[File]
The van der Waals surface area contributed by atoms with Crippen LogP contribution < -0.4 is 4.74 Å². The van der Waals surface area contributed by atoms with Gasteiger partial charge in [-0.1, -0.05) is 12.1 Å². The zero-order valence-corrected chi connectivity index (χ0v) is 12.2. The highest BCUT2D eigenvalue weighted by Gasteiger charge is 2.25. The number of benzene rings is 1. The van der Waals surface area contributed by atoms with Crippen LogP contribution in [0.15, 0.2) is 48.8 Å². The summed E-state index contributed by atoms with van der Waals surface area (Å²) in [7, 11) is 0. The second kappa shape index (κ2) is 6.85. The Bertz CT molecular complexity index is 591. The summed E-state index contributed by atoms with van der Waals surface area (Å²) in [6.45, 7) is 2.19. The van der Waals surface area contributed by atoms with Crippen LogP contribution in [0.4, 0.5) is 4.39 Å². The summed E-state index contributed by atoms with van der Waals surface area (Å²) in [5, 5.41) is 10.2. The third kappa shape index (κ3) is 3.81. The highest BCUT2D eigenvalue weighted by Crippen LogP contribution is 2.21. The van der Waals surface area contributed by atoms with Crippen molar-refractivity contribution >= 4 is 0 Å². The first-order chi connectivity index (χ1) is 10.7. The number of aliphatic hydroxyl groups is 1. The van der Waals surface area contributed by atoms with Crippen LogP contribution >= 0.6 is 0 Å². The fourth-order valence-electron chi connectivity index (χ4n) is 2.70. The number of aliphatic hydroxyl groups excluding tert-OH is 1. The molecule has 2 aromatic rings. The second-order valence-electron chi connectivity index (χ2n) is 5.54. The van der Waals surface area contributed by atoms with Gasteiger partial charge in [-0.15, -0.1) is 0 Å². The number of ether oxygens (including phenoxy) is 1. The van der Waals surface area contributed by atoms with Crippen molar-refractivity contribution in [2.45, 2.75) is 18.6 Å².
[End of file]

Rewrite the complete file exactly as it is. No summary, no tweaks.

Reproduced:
The van der Waals surface area contributed by atoms with Crippen LogP contribution < -0.4 is 4.74 Å². The van der Waals surface area contributed by atoms with Gasteiger partial charge in [-0.1, -0.05) is 12.1 Å². The zero-order valence-corrected chi connectivity index (χ0v) is 12.2. The highest BCUT2D eigenvalue weighted by Gasteiger charge is 2.25. The number of benzene rings is 1. The van der Waals surface area contributed by atoms with Crippen LogP contribution in [0.15, 0.2) is 48.8 Å². The summed E-state index contributed by atoms with van der Waals surface area (Å²) in [7, 11) is 0. The second kappa shape index (κ2) is 6.85. The Bertz CT molecular complexity index is 591. The summed E-state index contributed by atoms with van der Waals surface area (Å²) in [6.45, 7) is 2.19. The van der Waals surface area contributed by atoms with Crippen LogP contribution in [0.4, 0.5) is 4.39 Å². The summed E-state index contributed by atoms with van der Waals surface area (Å²) in [5, 5.41) is 10.2. The third kappa shape index (κ3) is 3.81. The highest BCUT2D eigenvalue weighted by Crippen LogP contribution is 2.21. The van der Waals surface area contributed by atoms with Crippen molar-refractivity contribution >= 4 is 0 Å². The first-order chi connectivity index (χ1) is 10.7. The number of aliphatic hydroxyl groups is 1. The van der Waals surface area contributed by atoms with Crippen LogP contribution >= 0.6 is 0 Å². The fourth-order valence-electron chi connectivity index (χ4n) is 2.70. The number of aliphatic hydroxyl groups excluding tert-OH is 1. The molecule has 2 aromatic rings. The second-order valence-electron chi connectivity index (χ2n) is 5.54. The van der Waals surface area contributed by atoms with Gasteiger partial charge in [-0.15, -0.1) is 0 Å². The number of ether oxygens (including phenoxy) is 1. The van der Waals surface area contributed by atoms with Crippen molar-refractivity contribution in [2.45, 2.75) is 18.6 Å².